Duke Nukem 3D is enjoying a new lease of life thanks to the Megaton Edition, just released on Steam, which for the first time brings together the original game plus the three main add-on packs, Duke Caribbean: Life’s a Beach, Duke: Nuclear Winter, and Duke It Out in D.C. We took a trip down memory lane with the legend himself, to kick ass and chew bubblegum....oh rats, we're all out of gum.
Ask a serious FPS enthusiast which games helped to define the genre, and you’ll likely get a list of id Software’s greatest hits – Wolfenstein 3D, Doom, Quake. However, as monumental as those games were, it took a little-known company called 3D Realms to inject massive amounts of pure fun into the genre. Gone were the bland repetitive space corridors, replaced with strip joints, burger bars, football stadiums and other real-world locales. The overall gameplay may have remained the same - collect a bunch of inexplicably-scattered keycards to progress to the end of each level – but along the way you could flirt with strippers, shoot some pool and even take a well-deserved piss break.
Welcome home, Duke
Of course, the biggest thing Duke Nukem 3D brought to the genre was its filthy laid-back protagonist, the inimitable Duke himself. Whereas the most we ever saw of BJ Blazkowicz was a bleeding, grizzly face, and he remained strangely mute even when being shot to pieces by Nazis, Duke is an always-vocal presence dripping with macho charisma. A great deal of the game’s humour comes from his culture-referencing quips and remarks, which remain hellishly quotable even 17 years on.
It wasn’t just Duke’s one-liners that cast a hefty nod at Hollywood (hail to the king, baby!). Sometimes entire levels were based on popular movies, such as a memorable Mission Impossible homage complete with air vents and alarmed floors. Even Disneyland took a kick in the crotch, courtesy of the Babe Land level. This marvel of design even featured an enormous Pirates of the Caribbean-style ride, recreating the mighty battle between the pirate ship and the fortress city, and an annoying squeaky mascot that could be silenced with a swift shotgun blast to the face.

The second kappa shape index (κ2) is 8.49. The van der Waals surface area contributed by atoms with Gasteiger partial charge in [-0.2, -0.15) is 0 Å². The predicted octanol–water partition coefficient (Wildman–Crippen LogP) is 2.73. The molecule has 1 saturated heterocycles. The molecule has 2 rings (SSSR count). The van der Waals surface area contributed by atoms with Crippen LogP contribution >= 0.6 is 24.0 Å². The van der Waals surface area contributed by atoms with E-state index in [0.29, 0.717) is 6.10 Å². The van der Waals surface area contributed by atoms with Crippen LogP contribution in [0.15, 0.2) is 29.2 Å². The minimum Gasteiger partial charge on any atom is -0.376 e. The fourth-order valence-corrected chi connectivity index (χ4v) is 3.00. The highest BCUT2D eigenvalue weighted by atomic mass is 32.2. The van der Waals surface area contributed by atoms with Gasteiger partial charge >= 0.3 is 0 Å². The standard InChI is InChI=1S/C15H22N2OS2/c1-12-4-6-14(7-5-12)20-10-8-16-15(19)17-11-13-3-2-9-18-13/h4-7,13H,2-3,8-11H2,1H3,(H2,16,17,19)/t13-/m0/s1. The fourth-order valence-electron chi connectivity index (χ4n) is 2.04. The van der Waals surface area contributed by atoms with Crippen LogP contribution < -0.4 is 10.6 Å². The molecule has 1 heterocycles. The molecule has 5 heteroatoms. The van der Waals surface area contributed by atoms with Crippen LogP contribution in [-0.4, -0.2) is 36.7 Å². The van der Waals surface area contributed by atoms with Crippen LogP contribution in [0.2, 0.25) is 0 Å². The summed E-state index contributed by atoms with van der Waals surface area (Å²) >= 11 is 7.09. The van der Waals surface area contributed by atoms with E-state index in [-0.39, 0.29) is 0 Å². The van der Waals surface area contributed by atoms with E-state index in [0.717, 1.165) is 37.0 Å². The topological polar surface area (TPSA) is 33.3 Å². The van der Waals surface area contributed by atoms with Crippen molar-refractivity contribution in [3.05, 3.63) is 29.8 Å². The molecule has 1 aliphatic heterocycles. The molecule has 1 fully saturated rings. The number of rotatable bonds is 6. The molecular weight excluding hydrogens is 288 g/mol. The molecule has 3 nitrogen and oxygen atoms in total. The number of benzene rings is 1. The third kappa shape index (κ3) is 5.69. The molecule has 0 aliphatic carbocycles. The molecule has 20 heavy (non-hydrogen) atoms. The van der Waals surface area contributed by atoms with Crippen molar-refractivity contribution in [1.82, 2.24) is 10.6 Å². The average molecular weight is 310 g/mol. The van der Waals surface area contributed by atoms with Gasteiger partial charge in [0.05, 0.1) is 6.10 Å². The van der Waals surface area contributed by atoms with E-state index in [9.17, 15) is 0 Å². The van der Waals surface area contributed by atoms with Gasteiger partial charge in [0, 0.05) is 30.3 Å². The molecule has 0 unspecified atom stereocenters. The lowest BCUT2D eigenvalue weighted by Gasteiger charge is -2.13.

A Megaton of fun
This Megaton Edition adds optional OpenGL visuals to the original episodes, which replaces the 2D sprites with proper 3D models – a neat little bonus, but we’re personally much more interested in those add-on packs, which we haven’t played through since buying the original discs back in the 90s.
Duke it out in D.C. takes Mr Nukem to the American capital city, where he blasts his way through the Lincoln Memorial, White House, Congress and other real-life buildings. It’s pure Duke action all the way, with a couple more cultural nods from back in the day – for instance, a tricky level set in FBI HQ contains some subtle and not-so-subtle X-Files references (including Duke whistling the theme tune as he struts in through the entrance). This pack is notorious for its ridiculously huge Smithsonian level, which took us over an hour to complete on our first run-through. It’s bloody huge, probably just as big as the real thing.
Duke Caribbean: Life’s a Beach is a funny little add-on that sees Duke stomping through various sunny locales such as hotels and pool parties. The weapons have been bizarrely replaced with super soakers and pineapples, and the enemies all rock Hawaiian shirts and rubber rings, making the game even more tongue-in-cheek than before. Strong level design and sheer randomness make this our favourite of the three add-ons, although the beach babes who strut around the levels are massively annoying with their constant “Mmmm, Duke,” bleatings.
Sadly Duke: Nuclear Winter is a big fat lazy mess, and best avoided. Not only does it reuse old levels such as the strip club from episode one, it also replaces some of the enemies with horribly blocky snowmen sprites. The constant Christmas jingly music is also irritating enough to make mothers murder their infant children. Best avoided.
Still, even with that clunker in the mix, Duke Nukem 3D: Megaton Edition is well worth a punt for anyone who loved it back in the day, or for newcomers to Duke’s universe. You can grab it now on Steam.